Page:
by Daanyal Raja
California Governor Gavin Newsom recently signed a new law that requires all plastic beverage containers to be made with more recycled materials. With its introduction, companies that produce beverages must use 15% recycled plastic in all containers by 2022, 25% recycled plastic by 2025, and 50% recycled plastic by 2030. The law is the first of its kind in the nation and aims to reduce plastic litter.
Supporters of bill AB 793 claim it will increase demand for recycled plastics and reduce pollution and resource consumption for goods that are used to make new plastics.
Mark Murray, the executive director of Californians Against Waste, an environmental group based in Sacramento, called the law “the most ambitious, aggressive recycled plastics content law in the world.”
“We are doing a really good job of collecting things for recycling,” Murray said. “The difficult part has been finding an end-use market for it. This new law is about closing the loop. Now companies that manufacture the plastic bottles have to buy them back. They’ll have the responsibility.”
The bill is a welcome addition, as many companies have already been moving towards recycled plastics in their products. Naked Juice’s bottles are made of 100% recycled content for all of its products and Evian aims to make all of its water bottles from 100% recycled plastic by 2025.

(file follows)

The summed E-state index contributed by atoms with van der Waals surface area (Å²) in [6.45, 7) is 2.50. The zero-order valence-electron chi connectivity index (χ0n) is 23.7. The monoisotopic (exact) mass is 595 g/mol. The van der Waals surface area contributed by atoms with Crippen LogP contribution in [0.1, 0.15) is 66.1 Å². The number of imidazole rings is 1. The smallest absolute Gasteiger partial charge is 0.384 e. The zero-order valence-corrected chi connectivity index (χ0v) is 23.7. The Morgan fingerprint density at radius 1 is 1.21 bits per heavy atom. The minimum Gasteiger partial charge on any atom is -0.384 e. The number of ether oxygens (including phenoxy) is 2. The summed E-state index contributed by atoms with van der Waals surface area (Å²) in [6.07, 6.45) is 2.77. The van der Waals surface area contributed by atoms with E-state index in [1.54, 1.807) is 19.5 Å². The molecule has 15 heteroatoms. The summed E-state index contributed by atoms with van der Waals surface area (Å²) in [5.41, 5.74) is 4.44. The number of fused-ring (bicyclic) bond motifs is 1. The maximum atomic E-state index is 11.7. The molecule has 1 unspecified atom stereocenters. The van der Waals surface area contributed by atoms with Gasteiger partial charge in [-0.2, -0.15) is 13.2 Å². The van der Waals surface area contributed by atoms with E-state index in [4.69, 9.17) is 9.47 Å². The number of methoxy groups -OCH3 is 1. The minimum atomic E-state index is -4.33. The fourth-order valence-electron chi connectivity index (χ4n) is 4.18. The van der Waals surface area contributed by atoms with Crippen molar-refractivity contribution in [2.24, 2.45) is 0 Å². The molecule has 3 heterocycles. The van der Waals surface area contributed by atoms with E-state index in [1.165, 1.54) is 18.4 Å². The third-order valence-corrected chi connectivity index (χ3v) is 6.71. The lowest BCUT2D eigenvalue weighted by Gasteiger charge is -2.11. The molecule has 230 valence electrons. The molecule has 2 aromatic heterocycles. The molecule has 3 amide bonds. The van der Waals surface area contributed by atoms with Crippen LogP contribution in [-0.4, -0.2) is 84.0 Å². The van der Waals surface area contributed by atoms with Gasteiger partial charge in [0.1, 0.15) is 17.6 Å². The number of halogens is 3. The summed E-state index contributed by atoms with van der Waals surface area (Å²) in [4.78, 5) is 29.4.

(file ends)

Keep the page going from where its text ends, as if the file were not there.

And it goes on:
Plastic waste has become a major environmental problem, especially in the Oceans, where trash heaps such as the Great Pacific Garbage Patch grow larger and larger.
A study from Science Advances estimates that only 9% of all plastics sold in the United States are recycled, with 13 million metric tons of it ends up in Oceans around the world every year. Once in the ocean, plastics are ingested by sea birds, fish, turtles, seals, and many other creatures, resulting in their deaths. The study also states that half the plastic ever produced was made in the last 13 years, highlighting how important it is that we curb our plastic production.
Plastic lasts for centuries, and constantly producing new products uses up great amounts of petroleum, which directly contributes to climate change. By being the first state in the nation to reduce its plastic production, California is leading a charge against climate change and hopes to set an example for other states to follow.